3 Product Development Mistakes That Enterprises Make That Stop Them from Becoming Market Leaders



Product Development Mistakes

Developing a product involves lot of time and cost. So, to ensure it is done effectively, it is important that you along with your product team review the common pitfalls of product development.

Most of the entrepreneurs are concerned about the major mistakes that their product team make during product development that stop them from coming out with the product that meet the customers’ needs and, thereby attaining the growth level they want.

It is a known fact that majority of new products introduced in the market end up as failures. According to Harvard Business School, only 40% of developed products make it to market and of that 40%, only 60% will generate any revenue at all. Sometimes products that look great idea on paper fail to deliver to customers. Just think of HP Touchpad, New Coke, or Crystal Pepsi, to name a few. These products seems promising but eventually failed for a number of reasons.

3 Product Development Mistakes

To avoid such scenario, it is important that you do not overlook these three critical mistakes that you need to avoid, so you can get to market faster, and with the right product.

Failure Point #1 – Hasty Commercialization

Most of the time organizations are worried about the competition, and thereby introduce their product to the market even before it is completely ready. And this results in failure of the product as lot of features still remains to be added, and so when bought by customers (even the loyal ones) they find it performing unsatisfactorily, and in turn this leads to a bad word-of-mouth publicity for the new product. Ultimately, even later on features are added and the product is improved, it may prove to be too late to do any good.

For example to compete with the newly launched iPad, HP released the Touchpad in 2011 with a huge event and expensive advertising. However, it was evident as soon as it came to the market that HP had rushed the release of its product with a poor operating system and lots of bugs. Sellers soon were forced to slash prices; eventually HP discontinued the Touchpad and took a loss of millions of dollars.

Failure Point #2 – No clear differentiation in the product offered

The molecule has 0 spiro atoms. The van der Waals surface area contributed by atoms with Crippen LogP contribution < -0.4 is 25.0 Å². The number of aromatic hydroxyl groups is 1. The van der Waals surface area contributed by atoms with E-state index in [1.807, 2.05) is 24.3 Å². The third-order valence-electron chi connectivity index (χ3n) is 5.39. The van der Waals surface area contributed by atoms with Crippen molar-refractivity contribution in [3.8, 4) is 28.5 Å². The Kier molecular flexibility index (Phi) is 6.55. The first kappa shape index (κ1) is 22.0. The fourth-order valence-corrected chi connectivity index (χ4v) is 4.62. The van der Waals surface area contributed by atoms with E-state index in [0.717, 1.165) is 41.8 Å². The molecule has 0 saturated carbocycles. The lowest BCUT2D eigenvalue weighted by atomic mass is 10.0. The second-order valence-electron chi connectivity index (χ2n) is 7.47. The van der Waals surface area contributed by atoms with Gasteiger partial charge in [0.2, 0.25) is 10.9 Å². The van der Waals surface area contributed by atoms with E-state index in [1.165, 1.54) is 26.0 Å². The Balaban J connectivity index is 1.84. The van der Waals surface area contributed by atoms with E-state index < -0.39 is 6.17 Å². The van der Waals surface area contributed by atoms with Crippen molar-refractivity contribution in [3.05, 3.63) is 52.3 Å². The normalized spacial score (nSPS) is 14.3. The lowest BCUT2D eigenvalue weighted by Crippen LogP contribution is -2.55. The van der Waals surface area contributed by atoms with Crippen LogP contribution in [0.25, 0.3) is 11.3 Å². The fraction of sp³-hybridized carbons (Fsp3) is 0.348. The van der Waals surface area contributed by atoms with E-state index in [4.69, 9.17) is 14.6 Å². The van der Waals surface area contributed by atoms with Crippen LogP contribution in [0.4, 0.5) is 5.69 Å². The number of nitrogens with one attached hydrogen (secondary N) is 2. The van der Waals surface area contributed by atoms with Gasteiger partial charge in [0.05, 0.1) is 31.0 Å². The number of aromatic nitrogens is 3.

Differentiation is, exactly, what separates your product from your competition. Your customers will simply leave your brand for another if you do not find ways to stand out from the crowd. But at times it happens that the enterprises overlook and come out with a product that does not offer much value proposition to their product. And, ultimately it leads to discontinuation of the product.

“If you’re not remarkable you’re invisible.” – Roy Osing (Author of ‘Be different or be dead’)

Consider the example of Microsoft which launched the Zune as a competitor to the iPod. Its biggest failure was that it was not only late by 5 years in comparison to its competitor Apple which got itself firmly established by then, but also there weren’t any innovative or differentiating features to entice people to buy a Zune instead of an iPod. Instead of improving on problems from the iPod, Microsoft made a very similar product that didn’t compel people to buy it, and thus it was eventually discontinued in 2011.

Failure Point #3 – Product is poorly designed

Many of the new products are seen to be unusable because the product is poorly designed and was not tested for usability. You need to ensure that you do not overdesign, as then your customers will find it difficult to do what they are supposed to do, which will lead to poor user experience. While, if on the contrary you stick to just the minimum features in your product, then this may make your customers feel that there is nothing new about your product offering and they will obviously prefer other competitor  products that provide a some add-on.

Take the case of Crystal Pepsi, a clear cola introduced by Pepsi. After spending millions of dollars on development, it realized that there was no requirement of carbonated drink with atypical color by their customers, and the new product failed miserably

Final Thoughts!

Product failures are extremely costly affair for enterprises, both in terms of their budgets and their reputations. Developing a new product is always a gamble, but by evading the above mentioned mistakes can help avoid potential future failures, and can be the difference between a successful product, and a failed project.

That’s our list of three mistakes that needs to be avoided when developing new products; we would love to hear your product development pitfalls! Do comment below.

The post 3 Product Development Mistakes That Enterprises Make That Stop Them from Becoming Market Leaders appeared first on Ken Research.



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